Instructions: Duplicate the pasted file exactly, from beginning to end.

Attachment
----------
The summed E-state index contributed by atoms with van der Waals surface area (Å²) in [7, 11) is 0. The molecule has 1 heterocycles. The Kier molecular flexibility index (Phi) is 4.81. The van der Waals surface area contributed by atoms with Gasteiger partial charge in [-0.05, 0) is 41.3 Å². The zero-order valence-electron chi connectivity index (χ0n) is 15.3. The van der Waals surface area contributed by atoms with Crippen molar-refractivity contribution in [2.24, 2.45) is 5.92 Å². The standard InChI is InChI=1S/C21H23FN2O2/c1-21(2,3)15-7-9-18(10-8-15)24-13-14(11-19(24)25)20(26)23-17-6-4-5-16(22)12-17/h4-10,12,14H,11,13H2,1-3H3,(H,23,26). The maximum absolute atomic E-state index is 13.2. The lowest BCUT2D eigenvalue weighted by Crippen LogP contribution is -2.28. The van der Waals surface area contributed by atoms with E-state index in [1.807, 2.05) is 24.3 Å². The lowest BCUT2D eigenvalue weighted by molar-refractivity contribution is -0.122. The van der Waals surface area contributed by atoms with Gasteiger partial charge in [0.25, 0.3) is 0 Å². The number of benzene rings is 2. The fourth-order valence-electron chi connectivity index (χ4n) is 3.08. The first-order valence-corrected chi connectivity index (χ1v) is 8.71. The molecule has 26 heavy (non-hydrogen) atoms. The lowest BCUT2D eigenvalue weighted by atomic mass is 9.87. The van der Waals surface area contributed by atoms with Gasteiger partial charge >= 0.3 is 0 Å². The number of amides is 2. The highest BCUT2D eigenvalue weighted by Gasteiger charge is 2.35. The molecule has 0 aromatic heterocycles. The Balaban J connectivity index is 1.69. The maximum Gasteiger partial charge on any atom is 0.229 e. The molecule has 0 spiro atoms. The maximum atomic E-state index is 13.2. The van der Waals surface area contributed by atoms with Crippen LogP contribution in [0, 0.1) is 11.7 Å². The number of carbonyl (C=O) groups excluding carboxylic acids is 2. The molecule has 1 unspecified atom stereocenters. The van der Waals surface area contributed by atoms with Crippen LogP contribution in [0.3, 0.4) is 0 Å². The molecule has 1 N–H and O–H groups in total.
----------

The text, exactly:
The summed E-state index contributed by atoms with van der Waals surface area (Å²) in [7, 11) is 0. The molecule has 1 heterocycles. The Kier molecular flexibility index (Phi) is 4.81. The van der Waals surface area contributed by atoms with Gasteiger partial charge in [-0.05, 0) is 41.3 Å². The zero-order valence-electron chi connectivity index (χ0n) is 15.3. The van der Waals surface area contributed by atoms with Crippen molar-refractivity contribution in [2.24, 2.45) is 5.92 Å². The standard InChI is InChI=1S/C21H23FN2O2/c1-21(2,3)15-7-9-18(10-8-15)24-13-14(11-19(24)25)20(26)23-17-6-4-5-16(22)12-17/h4-10,12,14H,11,13H2,1-3H3,(H,23,26). The maximum absolute atomic E-state index is 13.2. The lowest BCUT2D eigenvalue weighted by Crippen LogP contribution is -2.28. The van der Waals surface area contributed by atoms with E-state index in [1.807, 2.05) is 24.3 Å². The lowest BCUT2D eigenvalue weighted by molar-refractivity contribution is -0.122. The van der Waals surface area contributed by atoms with Gasteiger partial charge in [0.25, 0.3) is 0 Å². The number of benzene rings is 2. The fourth-order valence-electron chi connectivity index (χ4n) is 3.08. The first-order valence-corrected chi connectivity index (χ1v) is 8.71. The molecule has 26 heavy (non-hydrogen) atoms. The lowest BCUT2D eigenvalue weighted by atomic mass is 9.87. The van der Waals surface area contributed by atoms with Gasteiger partial charge >= 0.3 is 0 Å². The number of amides is 2. The highest BCUT2D eigenvalue weighted by Gasteiger charge is 2.35. The molecule has 0 aromatic heterocycles. The Balaban J connectivity index is 1.69. The maximum Gasteiger partial charge on any atom is 0.229 e. The molecule has 0 spiro atoms. The maximum atomic E-state index is 13.2. The van der Waals surface area contributed by atoms with Crippen LogP contribution in [0, 0.1) is 11.7 Å². The number of carbonyl (C=O) groups excluding carboxylic acids is 2. The molecule has 1 unspecified atom stereocenters. The van der Waals surface area contributed by atoms with Crippen LogP contribution in [0.3, 0.4) is 0 Å². The molecule has 1 N–H and O–H groups in total.